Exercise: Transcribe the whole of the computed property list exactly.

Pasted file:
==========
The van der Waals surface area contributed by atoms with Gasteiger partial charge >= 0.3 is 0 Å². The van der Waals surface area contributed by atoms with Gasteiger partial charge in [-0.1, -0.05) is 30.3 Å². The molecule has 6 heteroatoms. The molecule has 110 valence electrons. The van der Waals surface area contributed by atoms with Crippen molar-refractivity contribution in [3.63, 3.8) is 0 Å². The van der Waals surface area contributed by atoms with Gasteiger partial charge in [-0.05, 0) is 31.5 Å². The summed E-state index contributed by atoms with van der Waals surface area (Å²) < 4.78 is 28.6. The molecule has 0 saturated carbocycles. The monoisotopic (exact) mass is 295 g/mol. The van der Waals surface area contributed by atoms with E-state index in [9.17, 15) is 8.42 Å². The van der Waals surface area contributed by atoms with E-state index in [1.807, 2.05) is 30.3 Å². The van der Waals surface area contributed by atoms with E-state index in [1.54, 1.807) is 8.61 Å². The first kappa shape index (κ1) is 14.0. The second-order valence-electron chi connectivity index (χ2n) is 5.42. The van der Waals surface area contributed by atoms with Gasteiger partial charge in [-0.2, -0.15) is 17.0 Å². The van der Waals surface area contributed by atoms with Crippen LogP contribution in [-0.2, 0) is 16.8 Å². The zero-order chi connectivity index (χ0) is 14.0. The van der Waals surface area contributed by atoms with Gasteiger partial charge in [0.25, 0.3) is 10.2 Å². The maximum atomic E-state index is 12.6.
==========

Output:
The van der Waals surface area contributed by atoms with Gasteiger partial charge >= 0.3 is 0 Å². The van der Waals surface area contributed by atoms with Gasteiger partial charge in [-0.1, -0.05) is 30.3 Å². The molecule has 6 heteroatoms. The molecule has 110 valence electrons. The van der Waals surface area contributed by atoms with Crippen molar-refractivity contribution in [3.63, 3.8) is 0 Å². The van der Waals surface area contributed by atoms with Gasteiger partial charge in [-0.05, 0) is 31.5 Å². The summed E-state index contributed by atoms with van der Waals surface area (Å²) < 4.78 is 28.6. The molecule has 0 saturated carbocycles. The monoisotopic (exact) mass is 295 g/mol. The van der Waals surface area contributed by atoms with E-state index in [9.17, 15) is 8.42 Å². The van der Waals surface area contributed by atoms with E-state index in [1.807, 2.05) is 30.3 Å². The van der Waals surface area contributed by atoms with E-state index in [1.54, 1.807) is 8.61 Å². The first kappa shape index (κ1) is 14.0. The second-order valence-electron chi connectivity index (χ2n) is 5.42. The van der Waals surface area contributed by atoms with Gasteiger partial charge in [-0.2, -0.15) is 17.0 Å². The van der Waals surface area contributed by atoms with Crippen LogP contribution in [-0.2, 0) is 16.8 Å². The zero-order chi connectivity index (χ0) is 14.0. The van der Waals surface area contributed by atoms with Gasteiger partial charge in [0.25, 0.3) is 10.2 Å². The maximum atomic E-state index is 12.6.